LOCAL surfers described the horrifying moments when they narrowly escaped a great white shark near a popular Dunsborough break, just days before the Ironman event in Busselton.
“It was coming straight for us and it was huge,” Scott Eves said.
Scott and a group of friends were at a wave near popular surf break Honeycombs, near Moses Rock.
He and Shawn Rowe, Stuart Forrest, Trent Keen and Zach Reiger were with two other local surfers sitting on the shoulder of the wave, with Peter Knight out wide where the wave forms, around 150m off shore.
Being further out, it was Pete who first saw the great white.
“I was sitting on my board, waiting for a wave, and I saw something in the water,” Pete said.
“It started swimming towards me, and the fin was coming further and further up. It got to at least 50cm high out of the water.”
Pete paddled towards the shore but was moving his hands so fast he wasn’t getting any traction. He was going nowhere, with the shark right behind him.
“When Pete said there was a shark we thought he was having us on,” Scott said.
“But his face was so white, we knew he was serious.”
Pete reached the group and they all paddled in, seeking refuge on rocks about 50m out, paddling to shore when the shark was gone.
“Not five minutes before, the helicopter flew over us, and obviously didn’t see it,” Pete said.
“There needs to be more helicopters up there.
“If Pete hadn’t seen it first, this would have been a totally different story.”
In a bizarre twist, on the way in to the break that morning the group spoke to veteran knee-boarder known as ‘Rocket’, who had decided to surf elsewhere saying to Scott that he “felt something amiss” that day.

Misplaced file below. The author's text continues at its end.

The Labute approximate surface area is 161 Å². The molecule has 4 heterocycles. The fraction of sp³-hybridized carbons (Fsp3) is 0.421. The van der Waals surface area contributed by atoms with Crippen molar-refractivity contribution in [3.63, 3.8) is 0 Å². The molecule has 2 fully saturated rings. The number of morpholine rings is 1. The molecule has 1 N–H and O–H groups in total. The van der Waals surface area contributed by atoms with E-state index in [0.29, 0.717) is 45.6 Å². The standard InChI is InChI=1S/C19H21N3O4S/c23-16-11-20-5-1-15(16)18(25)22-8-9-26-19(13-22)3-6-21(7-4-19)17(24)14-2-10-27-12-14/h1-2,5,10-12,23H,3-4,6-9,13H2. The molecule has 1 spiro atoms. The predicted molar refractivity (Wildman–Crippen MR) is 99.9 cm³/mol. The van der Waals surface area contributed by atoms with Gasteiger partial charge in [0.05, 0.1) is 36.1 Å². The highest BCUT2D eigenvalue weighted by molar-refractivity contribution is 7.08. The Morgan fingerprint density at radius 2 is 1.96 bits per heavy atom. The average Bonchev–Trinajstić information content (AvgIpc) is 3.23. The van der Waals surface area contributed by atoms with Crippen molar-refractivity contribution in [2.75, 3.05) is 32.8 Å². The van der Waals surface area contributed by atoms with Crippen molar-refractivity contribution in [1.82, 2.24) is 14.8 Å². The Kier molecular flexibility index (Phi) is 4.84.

“We didn’t think anything of it at the time,” Scott said.
With no mobile phone reception in the area to raise the alarm, the group wrote ‘SHARK 9AM” in the sand, to warn others of the danger.
“It didn’t really sink in how big it was until the next morning,” Pete said.
“I’m not going out there, not for awhile.”
Interestingly, the close shave has landed the pair on different sides of a long-standing debate.
“I think there needs to be a cull,” Pete said.
“When I saw that fin coming towards me it completely changed how I think about surfing.”
But Scott disagrees, saying: “I don’t think we should cull them, but there definitely needs to be more research.
“There needs to be more marine scientists studying sharks on WA coasts. It’s a real hot-spot for sharks here.”
Undeterred, the group are already back in the water, though not at the same break.
“I think what saved us from freaking out was that we went over to Honeycombs and surfed for three hours straight after,” Scott said.
Still keen to surf, the pair returned to the break again on Monday.
“I feel a bit safer at Honeycombs, because it’s a beach-break, so you can a shark coming earlier,” Pete said.
The group admits that the few beers they had at Occy’s after their ordeal may have helped them recover more quickly.